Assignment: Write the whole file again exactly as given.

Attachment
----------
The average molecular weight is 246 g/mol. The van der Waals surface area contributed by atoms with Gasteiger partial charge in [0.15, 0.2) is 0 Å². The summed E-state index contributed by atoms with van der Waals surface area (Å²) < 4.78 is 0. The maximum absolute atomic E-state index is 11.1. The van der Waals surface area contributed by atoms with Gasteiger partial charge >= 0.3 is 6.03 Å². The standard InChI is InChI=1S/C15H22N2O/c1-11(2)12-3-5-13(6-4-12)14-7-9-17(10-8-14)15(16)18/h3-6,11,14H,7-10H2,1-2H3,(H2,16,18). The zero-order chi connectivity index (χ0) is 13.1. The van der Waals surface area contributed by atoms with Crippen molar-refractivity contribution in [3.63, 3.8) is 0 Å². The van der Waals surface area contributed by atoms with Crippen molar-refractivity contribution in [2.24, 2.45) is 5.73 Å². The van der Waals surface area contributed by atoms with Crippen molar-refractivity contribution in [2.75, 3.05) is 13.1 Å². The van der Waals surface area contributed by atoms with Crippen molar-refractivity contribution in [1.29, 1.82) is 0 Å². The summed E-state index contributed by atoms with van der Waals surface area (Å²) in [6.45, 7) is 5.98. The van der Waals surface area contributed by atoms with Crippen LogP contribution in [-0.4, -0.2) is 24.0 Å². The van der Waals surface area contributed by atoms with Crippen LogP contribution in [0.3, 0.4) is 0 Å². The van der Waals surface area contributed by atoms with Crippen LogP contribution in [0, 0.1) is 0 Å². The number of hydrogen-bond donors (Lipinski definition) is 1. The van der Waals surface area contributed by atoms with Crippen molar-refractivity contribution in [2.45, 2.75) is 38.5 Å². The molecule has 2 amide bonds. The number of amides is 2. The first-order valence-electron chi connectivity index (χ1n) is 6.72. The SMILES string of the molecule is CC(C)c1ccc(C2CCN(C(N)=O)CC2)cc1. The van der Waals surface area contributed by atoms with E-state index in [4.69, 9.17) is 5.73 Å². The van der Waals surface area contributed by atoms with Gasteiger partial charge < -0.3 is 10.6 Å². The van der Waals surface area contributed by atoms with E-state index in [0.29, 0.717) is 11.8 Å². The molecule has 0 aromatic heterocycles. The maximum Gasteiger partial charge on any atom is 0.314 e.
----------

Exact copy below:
The average molecular weight is 246 g/mol. The van der Waals surface area contributed by atoms with Gasteiger partial charge in [0.15, 0.2) is 0 Å². The summed E-state index contributed by atoms with van der Waals surface area (Å²) < 4.78 is 0. The maximum absolute atomic E-state index is 11.1. The van der Waals surface area contributed by atoms with Gasteiger partial charge >= 0.3 is 6.03 Å². The standard InChI is InChI=1S/C15H22N2O/c1-11(2)12-3-5-13(6-4-12)14-7-9-17(10-8-14)15(16)18/h3-6,11,14H,7-10H2,1-2H3,(H2,16,18). The zero-order chi connectivity index (χ0) is 13.1. The van der Waals surface area contributed by atoms with Crippen molar-refractivity contribution in [3.63, 3.8) is 0 Å². The van der Waals surface area contributed by atoms with Crippen molar-refractivity contribution in [2.24, 2.45) is 5.73 Å². The van der Waals surface area contributed by atoms with Crippen molar-refractivity contribution in [2.75, 3.05) is 13.1 Å². The van der Waals surface area contributed by atoms with Crippen molar-refractivity contribution in [1.29, 1.82) is 0 Å². The summed E-state index contributed by atoms with van der Waals surface area (Å²) in [6.45, 7) is 5.98. The van der Waals surface area contributed by atoms with Crippen LogP contribution in [-0.4, -0.2) is 24.0 Å². The van der Waals surface area contributed by atoms with Crippen LogP contribution in [0.3, 0.4) is 0 Å². The van der Waals surface area contributed by atoms with Crippen LogP contribution in [0, 0.1) is 0 Å². The number of hydrogen-bond donors (Lipinski definition) is 1. The van der Waals surface area contributed by atoms with Crippen molar-refractivity contribution in [2.45, 2.75) is 38.5 Å². The molecule has 2 amide bonds. The number of amides is 2. The first-order valence-electron chi connectivity index (χ1n) is 6.72. The SMILES string of the molecule is CC(C)c1ccc(C2CCN(C(N)=O)CC2)cc1. The van der Waals surface area contributed by atoms with E-state index in [4.69, 9.17) is 5.73 Å². The van der Waals surface area contributed by atoms with Gasteiger partial charge < -0.3 is 10.6 Å². The van der Waals surface area contributed by atoms with E-state index in [0.29, 0.717) is 11.8 Å². The molecule has 0 aromatic heterocycles. The maximum Gasteiger partial charge on any atom is 0.314 e.